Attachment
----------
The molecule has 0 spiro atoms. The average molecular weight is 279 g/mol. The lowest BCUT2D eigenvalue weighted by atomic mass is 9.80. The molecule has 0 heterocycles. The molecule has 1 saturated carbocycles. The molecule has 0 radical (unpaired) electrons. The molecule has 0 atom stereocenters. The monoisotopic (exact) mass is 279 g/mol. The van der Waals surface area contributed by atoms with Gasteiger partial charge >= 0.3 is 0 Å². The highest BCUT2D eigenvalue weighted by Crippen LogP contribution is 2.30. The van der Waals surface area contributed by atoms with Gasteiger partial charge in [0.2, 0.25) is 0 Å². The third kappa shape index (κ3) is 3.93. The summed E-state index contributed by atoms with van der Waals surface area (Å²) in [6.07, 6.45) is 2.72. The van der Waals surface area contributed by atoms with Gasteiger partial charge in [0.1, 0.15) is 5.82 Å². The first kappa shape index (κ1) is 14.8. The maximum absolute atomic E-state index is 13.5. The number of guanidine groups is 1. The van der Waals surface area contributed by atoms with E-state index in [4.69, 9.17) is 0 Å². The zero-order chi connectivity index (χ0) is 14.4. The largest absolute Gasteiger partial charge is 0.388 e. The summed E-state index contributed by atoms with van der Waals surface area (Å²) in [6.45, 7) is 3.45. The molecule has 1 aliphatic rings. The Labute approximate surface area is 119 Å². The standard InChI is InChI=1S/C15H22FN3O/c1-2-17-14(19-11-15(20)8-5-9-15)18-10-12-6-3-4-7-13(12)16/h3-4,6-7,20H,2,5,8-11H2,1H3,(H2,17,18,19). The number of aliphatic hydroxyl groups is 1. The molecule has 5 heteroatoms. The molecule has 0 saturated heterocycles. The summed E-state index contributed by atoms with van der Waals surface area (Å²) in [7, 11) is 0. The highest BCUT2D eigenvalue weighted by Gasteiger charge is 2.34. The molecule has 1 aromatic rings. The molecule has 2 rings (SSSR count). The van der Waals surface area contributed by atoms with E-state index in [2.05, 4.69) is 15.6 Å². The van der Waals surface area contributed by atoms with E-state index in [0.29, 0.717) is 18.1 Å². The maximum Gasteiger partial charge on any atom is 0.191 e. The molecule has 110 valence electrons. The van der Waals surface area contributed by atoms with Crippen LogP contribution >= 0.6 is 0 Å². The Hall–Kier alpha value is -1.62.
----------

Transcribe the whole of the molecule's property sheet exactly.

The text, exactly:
The molecule has 0 spiro atoms. The average molecular weight is 279 g/mol. The lowest BCUT2D eigenvalue weighted by atomic mass is 9.80. The molecule has 0 heterocycles. The molecule has 1 saturated carbocycles. The molecule has 0 radical (unpaired) electrons. The molecule has 0 atom stereocenters. The monoisotopic (exact) mass is 279 g/mol. The van der Waals surface area contributed by atoms with Gasteiger partial charge >= 0.3 is 0 Å². The highest BCUT2D eigenvalue weighted by Crippen LogP contribution is 2.30. The van der Waals surface area contributed by atoms with Gasteiger partial charge in [0.2, 0.25) is 0 Å². The third kappa shape index (κ3) is 3.93. The summed E-state index contributed by atoms with van der Waals surface area (Å²) in [6.07, 6.45) is 2.72. The van der Waals surface area contributed by atoms with Gasteiger partial charge in [0.1, 0.15) is 5.82 Å². The first kappa shape index (κ1) is 14.8. The maximum absolute atomic E-state index is 13.5. The number of guanidine groups is 1. The van der Waals surface area contributed by atoms with E-state index in [4.69, 9.17) is 0 Å². The zero-order chi connectivity index (χ0) is 14.4. The largest absolute Gasteiger partial charge is 0.388 e. The summed E-state index contributed by atoms with van der Waals surface area (Å²) in [6.45, 7) is 3.45. The molecule has 1 aliphatic rings. The Labute approximate surface area is 119 Å². The standard InChI is InChI=1S/C15H22FN3O/c1-2-17-14(19-11-15(20)8-5-9-15)18-10-12-6-3-4-7-13(12)16/h3-4,6-7,20H,2,5,8-11H2,1H3,(H2,17,18,19). The number of aliphatic hydroxyl groups is 1. The molecule has 5 heteroatoms. The molecule has 0 saturated heterocycles. The summed E-state index contributed by atoms with van der Waals surface area (Å²) in [7, 11) is 0. The highest BCUT2D eigenvalue weighted by Gasteiger charge is 2.34. The molecule has 1 aromatic rings. The molecule has 2 rings (SSSR count). The van der Waals surface area contributed by atoms with E-state index in [2.05, 4.69) is 15.6 Å². The van der Waals surface area contributed by atoms with E-state index in [0.29, 0.717) is 18.1 Å². The maximum Gasteiger partial charge on any atom is 0.191 e. The molecule has 110 valence electrons. The van der Waals surface area contributed by atoms with Crippen LogP contribution >= 0.6 is 0 Å². The Hall–Kier alpha value is -1.62.